ESPOO, Finland, May 6 (UPI) -- Researchers in Finland have developed a tiny sensor that can detect food spoilage. The sensor is small enough to be installed in the lining of food packaging and its signal can be read wirelessly by a mobile device like a smartphone.
The sensor works by detecting ethanol, a chemical byproduct of spoiling produce. Experiments showed ethanol and carbon dioxide were the two most volatile metabolite molecules given off by cut fruit.
Sensor findings are communicated via what's called a radio-frequency identification (RFID) tag. The RFID tag's messaging can be picked up by an RFID reader, which could be installed on a smartphone. The sensor can also communicate its readings optically, by changing colors.
"The sensor and the RFID tag can using printing techniques be manufactured into a label or sticker and easily attached to a food package," researchers explained in a press release.
While the new technology's main benefit would be consumer safety, it could also help distributors and manufacturers improve quality control and keep track of their products' freshness -- potentially reducing or preventing waste caused by spoilage.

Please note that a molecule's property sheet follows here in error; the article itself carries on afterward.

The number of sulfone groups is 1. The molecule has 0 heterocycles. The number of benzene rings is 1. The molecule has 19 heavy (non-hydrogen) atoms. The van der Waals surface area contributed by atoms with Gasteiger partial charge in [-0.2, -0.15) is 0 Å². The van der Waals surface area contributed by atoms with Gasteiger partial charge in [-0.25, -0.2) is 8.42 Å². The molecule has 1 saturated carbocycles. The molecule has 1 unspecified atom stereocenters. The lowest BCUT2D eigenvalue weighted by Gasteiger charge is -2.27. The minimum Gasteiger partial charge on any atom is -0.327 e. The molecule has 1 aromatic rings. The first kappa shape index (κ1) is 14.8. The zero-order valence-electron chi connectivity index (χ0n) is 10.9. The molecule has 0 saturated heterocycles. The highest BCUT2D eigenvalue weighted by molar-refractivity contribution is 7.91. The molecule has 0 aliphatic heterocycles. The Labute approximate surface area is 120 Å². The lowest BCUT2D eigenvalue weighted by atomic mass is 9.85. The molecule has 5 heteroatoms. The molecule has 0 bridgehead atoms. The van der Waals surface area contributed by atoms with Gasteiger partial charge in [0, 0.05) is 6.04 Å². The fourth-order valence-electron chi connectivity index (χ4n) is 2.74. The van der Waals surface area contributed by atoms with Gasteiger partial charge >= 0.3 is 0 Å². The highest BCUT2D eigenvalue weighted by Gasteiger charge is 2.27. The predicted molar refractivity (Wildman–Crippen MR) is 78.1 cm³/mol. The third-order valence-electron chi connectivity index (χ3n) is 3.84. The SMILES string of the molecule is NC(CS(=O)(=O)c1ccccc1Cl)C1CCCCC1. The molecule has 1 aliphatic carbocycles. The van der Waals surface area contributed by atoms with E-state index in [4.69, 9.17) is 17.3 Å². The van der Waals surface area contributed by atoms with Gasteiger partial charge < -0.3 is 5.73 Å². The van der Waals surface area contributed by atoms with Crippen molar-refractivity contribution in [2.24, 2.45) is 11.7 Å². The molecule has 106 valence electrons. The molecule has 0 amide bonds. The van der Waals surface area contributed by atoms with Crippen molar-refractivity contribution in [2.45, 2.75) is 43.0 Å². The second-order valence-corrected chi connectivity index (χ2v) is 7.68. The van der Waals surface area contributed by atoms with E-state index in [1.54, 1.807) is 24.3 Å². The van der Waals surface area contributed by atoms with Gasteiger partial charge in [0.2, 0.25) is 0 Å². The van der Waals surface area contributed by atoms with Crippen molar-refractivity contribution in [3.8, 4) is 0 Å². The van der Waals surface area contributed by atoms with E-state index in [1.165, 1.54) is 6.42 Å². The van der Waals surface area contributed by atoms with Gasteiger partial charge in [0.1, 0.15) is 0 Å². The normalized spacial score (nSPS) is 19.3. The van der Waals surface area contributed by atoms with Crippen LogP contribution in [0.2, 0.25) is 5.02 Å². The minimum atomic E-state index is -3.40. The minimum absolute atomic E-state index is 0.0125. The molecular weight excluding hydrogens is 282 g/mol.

The sensor's developers -- researchers with the VTT Technical Research Center of Finland, a government-sponsored research agency -- are now looking for partners to help them commercialize the invention.
Scientists at Johns Hopkins University are working on similar technology intended to gauge meat freshness. Researchers at the school's Applied Physics Lab (APL) have developed molecularly imprinted polymers, a type of synthetic polymer designed to detect specific substances -- in this case toxins produced by the microorganisms that colonize spoiling meat.
Like their peers in Finland, the APL researchers are seeking a patent for their new invention, as well as commercial partners.